Angela says, “What I saw wasn’t going to go away on its own, and to just keep bringing Eric to the emergency room may have kept him temporarily safe a couple times, but eventually, that was going to fail.”

What Angela questions is why good psychiatric care should necessarily have to rely navigating the legal system – and what happens to someone who doesn’t have a family advocating for them.

Navigating a Psychotic Episode in Benton County

From the Corvallis Advocate, January 9, 2021 – by Cody Mann

Suffering a psychotic break is a nightmare scenario for many people. Watching a loved one suffer may possibly be worse. Or worse yet would be watching a loved one falling into the hole of psychosis and being unable to get the help they need because of a bureaucracy that you never expected or a system that is, for all intents and purposes, broken.

A psychosis might be the symptom of a problem, but if the person experiencing it is too medicated to explain how they came to the point of breaking, then how can the system work for them. Too often, in the process of seeking psychiatric evaluations or treatments, some people fall through the cracks of the mental health system.

Who Gets Committed?

If someone in the emergency department at Good Samaritan Regional Medical Center appears to have significant mental health concerns such as paranoid delusions or talk of violence towards self or others, Benton County Health Department may get called in to provide a risk assessment, evaluation and recommendation regarding admission to a psychiatric unit – either voluntarily or as a custodial hold. Hospital staff make the final decision.

A psychotic episode may create challenges in determining the validity of a person’s reporting, but may not change the recommendation if it’s determined that the episode doesn’t present an imminent risk to the person or others, and is able to meet their basic needs in the immediate future, according to Dannielle Brown, behavioral health director, Benton County Health Department.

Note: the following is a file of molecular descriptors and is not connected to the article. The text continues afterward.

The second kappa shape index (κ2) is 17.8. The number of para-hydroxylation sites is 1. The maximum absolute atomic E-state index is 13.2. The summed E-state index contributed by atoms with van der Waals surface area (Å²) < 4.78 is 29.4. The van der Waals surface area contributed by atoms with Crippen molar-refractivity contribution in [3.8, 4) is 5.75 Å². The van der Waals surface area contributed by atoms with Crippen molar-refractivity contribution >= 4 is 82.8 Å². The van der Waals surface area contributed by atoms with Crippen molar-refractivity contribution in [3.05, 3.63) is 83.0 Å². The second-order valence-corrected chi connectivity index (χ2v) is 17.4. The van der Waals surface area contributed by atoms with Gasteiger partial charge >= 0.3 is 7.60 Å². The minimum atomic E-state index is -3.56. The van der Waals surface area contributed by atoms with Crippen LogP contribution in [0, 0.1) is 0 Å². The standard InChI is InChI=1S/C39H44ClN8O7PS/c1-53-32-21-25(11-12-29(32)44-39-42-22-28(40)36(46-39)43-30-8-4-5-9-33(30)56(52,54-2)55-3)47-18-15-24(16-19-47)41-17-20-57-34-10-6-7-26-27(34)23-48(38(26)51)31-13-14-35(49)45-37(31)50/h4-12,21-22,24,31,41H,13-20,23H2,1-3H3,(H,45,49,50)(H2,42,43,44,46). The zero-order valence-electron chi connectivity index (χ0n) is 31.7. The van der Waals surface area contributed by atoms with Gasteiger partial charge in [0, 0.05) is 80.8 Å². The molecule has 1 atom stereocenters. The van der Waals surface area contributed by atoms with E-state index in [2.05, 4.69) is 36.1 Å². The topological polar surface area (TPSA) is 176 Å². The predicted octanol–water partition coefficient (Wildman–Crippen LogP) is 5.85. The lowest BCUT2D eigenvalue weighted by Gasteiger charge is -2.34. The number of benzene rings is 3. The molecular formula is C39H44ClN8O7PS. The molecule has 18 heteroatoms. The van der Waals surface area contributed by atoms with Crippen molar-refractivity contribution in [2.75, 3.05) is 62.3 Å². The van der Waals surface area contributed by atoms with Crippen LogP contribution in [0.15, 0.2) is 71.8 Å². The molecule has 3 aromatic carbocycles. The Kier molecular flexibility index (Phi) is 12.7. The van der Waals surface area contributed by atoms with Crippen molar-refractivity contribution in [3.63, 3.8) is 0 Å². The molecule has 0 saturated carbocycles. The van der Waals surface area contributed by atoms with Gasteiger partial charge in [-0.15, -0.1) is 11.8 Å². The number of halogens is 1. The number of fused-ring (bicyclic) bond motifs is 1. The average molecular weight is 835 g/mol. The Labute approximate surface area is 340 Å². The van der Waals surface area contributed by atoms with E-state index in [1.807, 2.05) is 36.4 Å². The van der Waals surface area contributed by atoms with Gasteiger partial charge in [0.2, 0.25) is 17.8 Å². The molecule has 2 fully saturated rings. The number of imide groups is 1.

Brown said the county health department becomes responsible if a person is placed on a hospital hold, which initiates a pre-commitment investigation by the county. The process transitions from a treatment focus to a legal focus, determining if the person is at continuing risk and needs to be committed for up to 180 days. The recommendation is taken to the court, and a judge makes a ruling on commitment based on the pre-commitment report.

“The individual remains a patient of the hospital who is providing treatment, whether that is Good Samaritan or another inpatient hospital location,” Brown said in an email. “If the person is assessed to need a referral to the Oregon State Hospital by the hospital treatment team, the county is required to support this decision and assist with the referral but the hospital is responsible for the actual referral process to Oregon Health Authority.”

Noting that long-term psychiatric care, as was historically provided, is no longer an option in Oregon, Brown said placement in the Oregon State Hospital or any inpatient psychiatric hospital is short-term, with the intention of stabilizing the patient and moving them to the lowest level of care for ongoing support. That might include adult foster care or residential treatment, but neither of those are considered by the state to be long-term treatment options, according to Brown.

Looking at the numbers, the Benton County crisis team is busy, evaluating upwards of 15 people on any given day and also providing in-the-moment crisis counseling services. Most of the people the team sees don’t meet the criteria for inpatient admission, much less involuntary admission, Brown said.

“We average approximately 6-10 pre-commitment investigations in any given month, with an average of about 10% of these actually being high enough risk to require a civil commitment court hearing,” Brown said in the email.

And frequent visits to the emergency department won’t necessarily result in admission to a psychiatric ward either. The evaluation and assessment process remain the same each time – a determination is made as to whether the person is an imminent risk to self or others. Brown compared it to a person making repeated visits for a stomach ache that led to no findings requiring medical treatment, meaning the person would be sent home.

“There would need to be some medical condition that would require inpatient admission for treatment of a medical condition. This is the same for mental health conditions,” she said. “The determination is made around medical necessity/appropriateness for inpatient care.”

Limiting Funding, Resources